I’ll point out at this point that in terms of toppings, Ikkyu is roughly middle-of-the-pack in the context of major ramen offerings in Sydney. It’s not stingy with them, but they’re not particularly all that exciting. That said, the quality of the toppings are consistenly good, which is real important, as that could break an otherwise good bowl of ramen.

If you’re unimpressed, you can always order more – ramen isn’t expensive so the wallet can be stretched, I’m sure!

Ramen Ikkyu tsukemen

Tsuke-men ($14)

A lesser-known type of ramen is tsuke-men. It’s different because there’s no soup broth, but rather a dipping broth. The ramen and toppings are placed in a separate bowl, and you get to have at it to your preference.

Ramen Ikkyu tsukemen

All the chashu in all the bowls

In line with Ikkyu’s subtle but sophisticated flavour philosophy, this tsuke-men has the lightest dipping broth of any I’ve tried (Ichiban has the saltiest – not too great either). It’s soy-based, with strong sesame notes. I’d say this time it works very well, as the lack of any appreciable soup means that the light flavour works out well for the taste.

Ramen Ikkyu

The dipping begins!

Besides, you can always control your portion – feel free to even drink the dipping broth if you like. It’s oily, but that may as well be a synonym of delicious.

Ramen Ikkyu

Free kaedama is best kaedama

A markedly terrific mechanism Ikkyu has is the free kaedama. This refers to a free serving of extra noodles, perfect if you’re feeling particularly hungry. Finish your noodles, then bring the receipt snipped and get another serving in a new bowl to use for your left-over broth. That alone is worth giving the place a try.

I have mixed feelings about Ikkyu – it enhances Sydney’s ramen scene merely by being different, and thus adding value. That different is appreciated by many ramen connoisseurs, as shown by the constant queues outside the place. For me personally, my preference still goes to Ippudo/Menya/Ramen Kan, but I can see myself one day in Sussex Centre one day, and I won’t be surprised at all if my feet shift me towards that delectable noodle they call ramen.

As usual, feel free to leave a comment or three 😀

Awesome:

  • Possibly the best ramen noodles in Sydney
  • Broth is perfect for those with lighter palates

Not so Awesome:

  • The broth is too light at times
  • Toppings are a hit and miss, especially the chashu & tepid eggs

7/10 Caesars

Ramen Ikkyu on Urbanspoon

  • Editor Rating

  • Rated 3.5 stars
  • 70%

  • Ramen Ikkyu
  • Reviewed by:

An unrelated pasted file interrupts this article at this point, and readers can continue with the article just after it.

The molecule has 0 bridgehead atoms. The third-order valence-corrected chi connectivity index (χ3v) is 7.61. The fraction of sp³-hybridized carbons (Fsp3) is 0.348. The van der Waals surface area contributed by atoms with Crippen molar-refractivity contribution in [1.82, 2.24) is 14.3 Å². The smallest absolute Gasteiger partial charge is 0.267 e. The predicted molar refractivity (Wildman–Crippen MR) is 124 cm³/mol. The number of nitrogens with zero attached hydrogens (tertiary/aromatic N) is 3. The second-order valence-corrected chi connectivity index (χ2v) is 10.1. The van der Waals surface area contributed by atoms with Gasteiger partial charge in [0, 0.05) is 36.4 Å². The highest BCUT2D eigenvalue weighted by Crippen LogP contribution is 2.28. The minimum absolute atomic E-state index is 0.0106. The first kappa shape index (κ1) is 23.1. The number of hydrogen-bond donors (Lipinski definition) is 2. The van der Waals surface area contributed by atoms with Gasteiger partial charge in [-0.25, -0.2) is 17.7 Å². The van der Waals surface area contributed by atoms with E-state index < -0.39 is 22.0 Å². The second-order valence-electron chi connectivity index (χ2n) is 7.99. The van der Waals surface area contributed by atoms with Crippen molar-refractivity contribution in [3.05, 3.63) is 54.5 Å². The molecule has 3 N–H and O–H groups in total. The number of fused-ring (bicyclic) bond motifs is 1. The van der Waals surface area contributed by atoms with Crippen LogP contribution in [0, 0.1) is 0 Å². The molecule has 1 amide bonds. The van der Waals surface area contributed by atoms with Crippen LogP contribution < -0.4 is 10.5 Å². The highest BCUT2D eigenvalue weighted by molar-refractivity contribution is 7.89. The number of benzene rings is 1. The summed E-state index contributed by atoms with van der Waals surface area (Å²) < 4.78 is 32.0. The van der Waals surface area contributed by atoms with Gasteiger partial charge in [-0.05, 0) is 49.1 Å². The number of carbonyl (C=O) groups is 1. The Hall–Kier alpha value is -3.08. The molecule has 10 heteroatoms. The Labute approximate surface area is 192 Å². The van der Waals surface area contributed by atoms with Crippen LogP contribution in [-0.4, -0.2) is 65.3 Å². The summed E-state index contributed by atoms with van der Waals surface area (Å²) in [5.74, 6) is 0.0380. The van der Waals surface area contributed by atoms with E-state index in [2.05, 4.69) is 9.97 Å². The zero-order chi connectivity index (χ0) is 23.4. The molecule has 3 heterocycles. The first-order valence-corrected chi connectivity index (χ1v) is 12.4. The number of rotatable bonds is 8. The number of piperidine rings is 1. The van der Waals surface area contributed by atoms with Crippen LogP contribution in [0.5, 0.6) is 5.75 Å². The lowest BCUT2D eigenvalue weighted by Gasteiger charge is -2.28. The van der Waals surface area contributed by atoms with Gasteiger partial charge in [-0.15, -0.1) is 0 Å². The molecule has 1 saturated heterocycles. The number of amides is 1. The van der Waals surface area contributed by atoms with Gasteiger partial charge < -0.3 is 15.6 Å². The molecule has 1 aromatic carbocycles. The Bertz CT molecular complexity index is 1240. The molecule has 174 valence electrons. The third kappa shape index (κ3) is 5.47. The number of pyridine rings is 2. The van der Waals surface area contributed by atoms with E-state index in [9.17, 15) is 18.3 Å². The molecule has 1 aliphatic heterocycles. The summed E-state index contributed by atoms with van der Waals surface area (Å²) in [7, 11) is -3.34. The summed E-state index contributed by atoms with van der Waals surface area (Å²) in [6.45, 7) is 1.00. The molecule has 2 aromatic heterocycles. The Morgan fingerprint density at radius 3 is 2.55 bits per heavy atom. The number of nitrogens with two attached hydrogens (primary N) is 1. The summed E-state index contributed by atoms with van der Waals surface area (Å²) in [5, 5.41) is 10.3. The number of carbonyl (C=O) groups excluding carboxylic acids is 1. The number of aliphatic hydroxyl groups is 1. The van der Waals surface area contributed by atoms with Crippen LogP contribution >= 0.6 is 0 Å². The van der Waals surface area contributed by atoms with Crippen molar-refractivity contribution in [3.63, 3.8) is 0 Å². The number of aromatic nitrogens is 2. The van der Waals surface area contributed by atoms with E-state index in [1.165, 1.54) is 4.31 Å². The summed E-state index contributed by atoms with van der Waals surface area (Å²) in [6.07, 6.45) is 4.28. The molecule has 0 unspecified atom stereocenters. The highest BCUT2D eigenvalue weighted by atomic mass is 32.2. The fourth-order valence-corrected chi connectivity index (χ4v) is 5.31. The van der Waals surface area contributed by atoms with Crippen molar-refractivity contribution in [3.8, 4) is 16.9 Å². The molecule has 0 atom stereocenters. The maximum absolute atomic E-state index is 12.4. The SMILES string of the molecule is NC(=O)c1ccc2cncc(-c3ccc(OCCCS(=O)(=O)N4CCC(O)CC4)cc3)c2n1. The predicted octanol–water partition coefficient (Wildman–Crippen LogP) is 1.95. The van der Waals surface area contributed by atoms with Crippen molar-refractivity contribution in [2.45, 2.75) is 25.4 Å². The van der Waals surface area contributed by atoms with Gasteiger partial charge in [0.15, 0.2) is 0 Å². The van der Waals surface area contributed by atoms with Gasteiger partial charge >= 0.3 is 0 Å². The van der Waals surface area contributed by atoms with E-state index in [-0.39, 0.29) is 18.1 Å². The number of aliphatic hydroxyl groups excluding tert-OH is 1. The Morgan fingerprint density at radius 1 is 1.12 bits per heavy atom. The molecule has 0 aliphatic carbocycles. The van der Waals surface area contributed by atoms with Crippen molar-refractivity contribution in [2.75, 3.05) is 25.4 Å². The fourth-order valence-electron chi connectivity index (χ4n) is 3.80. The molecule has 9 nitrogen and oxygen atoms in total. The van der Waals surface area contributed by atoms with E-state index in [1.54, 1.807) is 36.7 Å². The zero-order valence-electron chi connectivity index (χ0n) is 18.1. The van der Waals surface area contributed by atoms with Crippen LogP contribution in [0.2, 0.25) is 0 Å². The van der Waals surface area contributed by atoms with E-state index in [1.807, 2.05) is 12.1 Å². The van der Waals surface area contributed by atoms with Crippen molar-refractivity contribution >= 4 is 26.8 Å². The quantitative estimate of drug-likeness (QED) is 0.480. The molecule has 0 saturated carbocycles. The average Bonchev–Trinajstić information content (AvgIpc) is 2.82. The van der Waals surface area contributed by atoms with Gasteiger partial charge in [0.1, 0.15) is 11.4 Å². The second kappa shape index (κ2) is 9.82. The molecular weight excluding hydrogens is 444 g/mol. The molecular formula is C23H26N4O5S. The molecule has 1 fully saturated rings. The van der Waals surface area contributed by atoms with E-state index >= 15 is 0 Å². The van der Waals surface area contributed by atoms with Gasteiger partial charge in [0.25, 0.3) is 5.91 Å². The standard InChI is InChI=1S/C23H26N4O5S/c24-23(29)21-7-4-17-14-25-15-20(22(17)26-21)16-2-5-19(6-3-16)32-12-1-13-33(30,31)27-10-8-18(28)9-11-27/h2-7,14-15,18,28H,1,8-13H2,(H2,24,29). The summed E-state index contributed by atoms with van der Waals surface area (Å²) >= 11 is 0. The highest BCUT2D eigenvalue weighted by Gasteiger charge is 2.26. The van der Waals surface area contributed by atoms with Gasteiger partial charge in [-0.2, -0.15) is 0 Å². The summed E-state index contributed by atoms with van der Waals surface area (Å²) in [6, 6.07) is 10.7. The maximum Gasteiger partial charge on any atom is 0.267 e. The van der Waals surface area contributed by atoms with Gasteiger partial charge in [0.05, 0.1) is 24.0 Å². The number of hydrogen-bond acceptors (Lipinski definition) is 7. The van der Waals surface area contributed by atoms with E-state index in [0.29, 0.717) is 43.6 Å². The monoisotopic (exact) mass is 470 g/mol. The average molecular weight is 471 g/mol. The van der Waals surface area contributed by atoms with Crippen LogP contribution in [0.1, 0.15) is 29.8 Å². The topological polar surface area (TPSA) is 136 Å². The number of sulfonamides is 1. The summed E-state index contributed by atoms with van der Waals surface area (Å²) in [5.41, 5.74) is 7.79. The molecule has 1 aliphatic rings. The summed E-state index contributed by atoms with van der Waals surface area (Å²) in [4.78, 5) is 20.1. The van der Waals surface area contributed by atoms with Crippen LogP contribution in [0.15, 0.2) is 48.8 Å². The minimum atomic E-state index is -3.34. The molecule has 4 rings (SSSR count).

• Published on:
  • Last modified: April 1, 2015

Summary:

14 comments on “Ramen Ikkyu | Sydney CBD”

  1. Chris @ MAB vs Food Reply

    That menu board in your pic is a bit old, they have a lot more options than that now hehe. Any way, Gumshara and Ikkyu are my favourites. I like how they are so close to each other, so I can decide last minute which one to go to for my regular lunchtime ramen fix. I am with you, the noodle at Ikkyu is probably the best and the broth at Gumshara can’t be beaten in Sydney.

    • Michael Shen Reply

      You are right Chris – that is something I noted in the post. I visited Ikkyu yesterday funnily enough – amazing how much it has changed. Glad for it though!

  2. ChopinandMysaucepan Reply

    Dear Michael,

    Fantastic review to inform us about so many ramen joints in Sydney at the moment. My recent bowl of ramen was at Gumshara and I opted for the “heavy” version. After a few spoonfuls, I needed their option to add hot water even though I like strong flavours in my food.

    I have yet to try Ippudo but at $18, it makes me want to go to Pho An instead and request for extra sides as well.

    • Michael Shen Reply

      Gumshara’s undiluted ramen is one for the hardy; it took some getting used to but once there, the result is well worth it.

      Indeed, at $18, Ippudo is no cheap eat by any means. Best for the occasional “I feel like something different” kind of visit, as I maintain that no other ramen joint in Sydney makes a Hakata broth as good as Ippudo’s.

      I think of pho and ramen as complementary dishes, even though logic would suggest they’re substitutes. There’s plenty of room in the culinary landscape for both 🙂

    • Michael Shen Reply

      Agreed, as said in the post, the broth is just OK. Hakata broth from Ippudo is much, much better. Gumshara deserves its reckoning as well – it’s glorious Tonkotsu heaven.

  3. Padaek Reply

    Looks and sounds like a top ramen joint. Have not heard of tsuke-men before. Looking forward to trying it now. Thanks! 🙂